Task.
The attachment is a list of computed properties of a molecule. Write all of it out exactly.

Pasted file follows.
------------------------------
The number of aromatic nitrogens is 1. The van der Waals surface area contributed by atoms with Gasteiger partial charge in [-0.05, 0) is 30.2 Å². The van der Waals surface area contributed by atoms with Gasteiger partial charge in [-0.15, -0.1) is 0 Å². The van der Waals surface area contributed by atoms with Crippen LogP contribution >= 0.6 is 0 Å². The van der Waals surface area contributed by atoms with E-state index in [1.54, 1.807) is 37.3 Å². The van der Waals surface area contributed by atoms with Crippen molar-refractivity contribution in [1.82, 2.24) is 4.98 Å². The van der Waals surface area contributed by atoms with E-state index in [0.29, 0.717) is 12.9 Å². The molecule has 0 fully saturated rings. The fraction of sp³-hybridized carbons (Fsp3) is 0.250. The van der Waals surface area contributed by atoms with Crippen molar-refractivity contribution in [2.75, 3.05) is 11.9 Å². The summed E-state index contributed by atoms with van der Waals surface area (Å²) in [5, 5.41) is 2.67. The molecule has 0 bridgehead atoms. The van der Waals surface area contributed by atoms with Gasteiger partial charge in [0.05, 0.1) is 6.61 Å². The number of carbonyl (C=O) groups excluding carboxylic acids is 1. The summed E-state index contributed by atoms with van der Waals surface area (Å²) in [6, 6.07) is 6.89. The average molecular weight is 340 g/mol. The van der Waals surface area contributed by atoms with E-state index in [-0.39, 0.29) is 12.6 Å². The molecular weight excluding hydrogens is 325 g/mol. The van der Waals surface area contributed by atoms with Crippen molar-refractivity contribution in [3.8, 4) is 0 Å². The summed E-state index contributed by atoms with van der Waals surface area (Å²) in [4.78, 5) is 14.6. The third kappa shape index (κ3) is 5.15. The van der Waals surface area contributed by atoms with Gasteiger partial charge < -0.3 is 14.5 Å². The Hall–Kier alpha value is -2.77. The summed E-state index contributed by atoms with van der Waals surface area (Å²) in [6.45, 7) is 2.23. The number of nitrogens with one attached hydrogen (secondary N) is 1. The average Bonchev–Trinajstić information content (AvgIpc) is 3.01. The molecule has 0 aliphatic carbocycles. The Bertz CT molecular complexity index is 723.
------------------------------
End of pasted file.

The number of aromatic nitrogens is 1. The van der Waals surface area contributed by atoms with Gasteiger partial charge in [-0.05, 0) is 30.2 Å². The van der Waals surface area contributed by atoms with Gasteiger partial charge in [-0.15, -0.1) is 0 Å². The van der Waals surface area contributed by atoms with Crippen LogP contribution >= 0.6 is 0 Å². The van der Waals surface area contributed by atoms with E-state index in [1.54, 1.807) is 37.3 Å². The van der Waals surface area contributed by atoms with Crippen molar-refractivity contribution in [1.82, 2.24) is 4.98 Å². The van der Waals surface area contributed by atoms with E-state index in [0.29, 0.717) is 12.9 Å². The molecule has 0 fully saturated rings. The fraction of sp³-hybridized carbons (Fsp3) is 0.250. The van der Waals surface area contributed by atoms with Crippen molar-refractivity contribution in [2.75, 3.05) is 11.9 Å². The summed E-state index contributed by atoms with van der Waals surface area (Å²) in [5, 5.41) is 2.67. The molecule has 0 bridgehead atoms. The van der Waals surface area contributed by atoms with Gasteiger partial charge in [0.05, 0.1) is 6.61 Å². The number of carbonyl (C=O) groups excluding carboxylic acids is 1. The summed E-state index contributed by atoms with van der Waals surface area (Å²) in [6, 6.07) is 6.89. The average molecular weight is 340 g/mol. The van der Waals surface area contributed by atoms with E-state index in [-0.39, 0.29) is 12.6 Å². The molecular weight excluding hydrogens is 325 g/mol. The van der Waals surface area contributed by atoms with Crippen molar-refractivity contribution in [3.8, 4) is 0 Å². The summed E-state index contributed by atoms with van der Waals surface area (Å²) in [4.78, 5) is 14.6. The third kappa shape index (κ3) is 5.15. The van der Waals surface area contributed by atoms with Gasteiger partial charge < -0.3 is 14.5 Å². The Hall–Kier alpha value is -2.77. The summed E-state index contributed by atoms with van der Waals surface area (Å²) in [6.45, 7) is 2.23. The number of nitrogens with one attached hydrogen (secondary N) is 1. The average Bonchev–Trinajstić information content (AvgIpc) is 3.01. The molecule has 0 aliphatic carbocycles. The Bertz CT molecular complexity index is 723.